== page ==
Introduction

August 18th, 2009 by Joanne Howl
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To many, Maine evokes images of rugged coastlines, bold light houses and bright red, buttered lobster.  The draw of the water is so strong that the Maine Office of Tourism’s website currently sports all coastal photographs.  Their sole image of the woods is only a backdrop to white water rafting.  Despite the beauty of the summer coastlines, the heart of Maine lies in her interior, in the woods. Even after decades of logging and development, 90% of Maine is still forested. The state nickname is The Pine Tree State and the flag proudly displays a large, green pine tree in its center.

 Coastlines may call to tourists, but it is the forested interior that fascinates ecosystem scientists interested in remote sensing, such as the NASA-led team, who have traveled from throughout the United States and Canada in order to work in Maine from August 18 through 29, 2009. This team, led by Dr. Jon Ranson, Goddard DESDynI Lidar Project Scientist, NASA Goddard Space Flight Center, Greenbelt, Maryland is focused on making accurate measurements of forest vegetation in order to validate remote sensing data recently collected from lidar and radar.  The data will be used to improve algorithms for the remote sensors for NASA’s DESDynI mission, which is due to launch in 2017.

John Lee, from the University of Maine, fishing in the Penobscot River. The forests in the background are near the site of the Penobscot Experimental Forest.

John Lee, from the University of Maine, fishing in the Penobscot River. The forests in the background are near the site of the Penobscot Experimental Forest.

The Mission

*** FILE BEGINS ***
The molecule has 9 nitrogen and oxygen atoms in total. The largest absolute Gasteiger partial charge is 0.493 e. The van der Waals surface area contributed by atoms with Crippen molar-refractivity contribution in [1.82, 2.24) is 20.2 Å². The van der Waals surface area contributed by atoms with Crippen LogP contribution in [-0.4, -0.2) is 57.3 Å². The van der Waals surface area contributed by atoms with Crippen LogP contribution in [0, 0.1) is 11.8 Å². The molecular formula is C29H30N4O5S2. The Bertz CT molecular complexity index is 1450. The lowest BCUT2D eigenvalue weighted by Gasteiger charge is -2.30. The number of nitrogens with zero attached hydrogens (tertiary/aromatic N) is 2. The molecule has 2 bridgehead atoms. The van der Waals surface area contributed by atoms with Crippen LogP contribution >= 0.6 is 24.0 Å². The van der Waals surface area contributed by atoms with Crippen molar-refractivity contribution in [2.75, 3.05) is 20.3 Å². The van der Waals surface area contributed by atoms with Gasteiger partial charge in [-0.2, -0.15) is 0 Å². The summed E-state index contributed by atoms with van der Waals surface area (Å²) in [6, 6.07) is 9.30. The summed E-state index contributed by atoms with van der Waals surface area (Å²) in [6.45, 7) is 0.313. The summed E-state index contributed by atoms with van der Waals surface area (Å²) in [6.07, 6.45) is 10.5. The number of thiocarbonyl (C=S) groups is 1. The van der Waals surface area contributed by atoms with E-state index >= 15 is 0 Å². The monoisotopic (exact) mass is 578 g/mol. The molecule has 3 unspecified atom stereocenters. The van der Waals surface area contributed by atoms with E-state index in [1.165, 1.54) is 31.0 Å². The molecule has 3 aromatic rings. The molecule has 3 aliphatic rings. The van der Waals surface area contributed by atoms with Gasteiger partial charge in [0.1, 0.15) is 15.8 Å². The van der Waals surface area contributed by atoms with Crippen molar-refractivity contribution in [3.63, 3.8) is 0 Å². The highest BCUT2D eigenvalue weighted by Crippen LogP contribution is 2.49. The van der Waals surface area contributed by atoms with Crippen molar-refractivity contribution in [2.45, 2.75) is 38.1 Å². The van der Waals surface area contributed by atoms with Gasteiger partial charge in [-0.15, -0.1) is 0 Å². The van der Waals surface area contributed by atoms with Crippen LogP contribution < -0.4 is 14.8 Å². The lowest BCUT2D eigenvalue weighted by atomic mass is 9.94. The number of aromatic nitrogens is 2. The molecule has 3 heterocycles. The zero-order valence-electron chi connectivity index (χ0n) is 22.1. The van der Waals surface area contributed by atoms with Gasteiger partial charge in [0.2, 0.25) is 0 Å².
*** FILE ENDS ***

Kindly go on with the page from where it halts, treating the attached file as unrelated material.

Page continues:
DESDynI stands for “Deformation, Ecosystem Structure and Dynamics of Ice”.   It will combine two sensors placed on satellites that will provide observations for solid-Earth (surface deformation), ecosystems (terrestrial biomass structure) and climate (ice dynamics).  The sensors will be an InSAR (L-band Interferometric Synthetic Aperture Radar) system with multiple polarization and a multiple beam lidar.   The radar will estimate forest height within meters of accuracy and polarimetry allows estimation of three dimension forest structure.  The lidar system provides accurate measurements between canopy top and bottom elevations, vertical distribution and the size distribution of the forest.  Lidar is the most direct estimate of vertical structure of the forest, but it measures the Earth only in small samples.  Radar is less precise, but measures large areas.  DESDynI will combine the capacity of the radar to measure wide ranging areas with the greater precision and directness of lidar, which will also calibrate and validate the InSAR data.  It will be the best of both remote-sensing worlds combined to help scientists better understand our Earth.

The Site

 The forests in central Maine are especially well suited for development of remote sensing algorithms and validation of data for several reasons.  First, the terrain is reasonably flat. Remote sensing instruments are sensitive to terrain as well as vegetation, so more uniform terrain allows scientists to isolate the changes in data due to the vegetation change.  These forests are biodiverse, with a wide range of species types.  In addition, the biomass of the forests are quite variable, with some sparse stands and some thick stands of trees.  This diversity allows the scientists to see how their instruments respond to variation in species and biomass.  “This is what lured us up here to begin with, both for this trip and also way back in the late 1980’s, when we were just starting,” says Dr. Ranson, “These forests are an excellent place to get a basic understanding of remote sensing for forest studies.”    The steep Siberian mountains are a great place to use remote sensing for wild forests, but it’s Maine where the researchers can come to fine-tune and study their own instruments.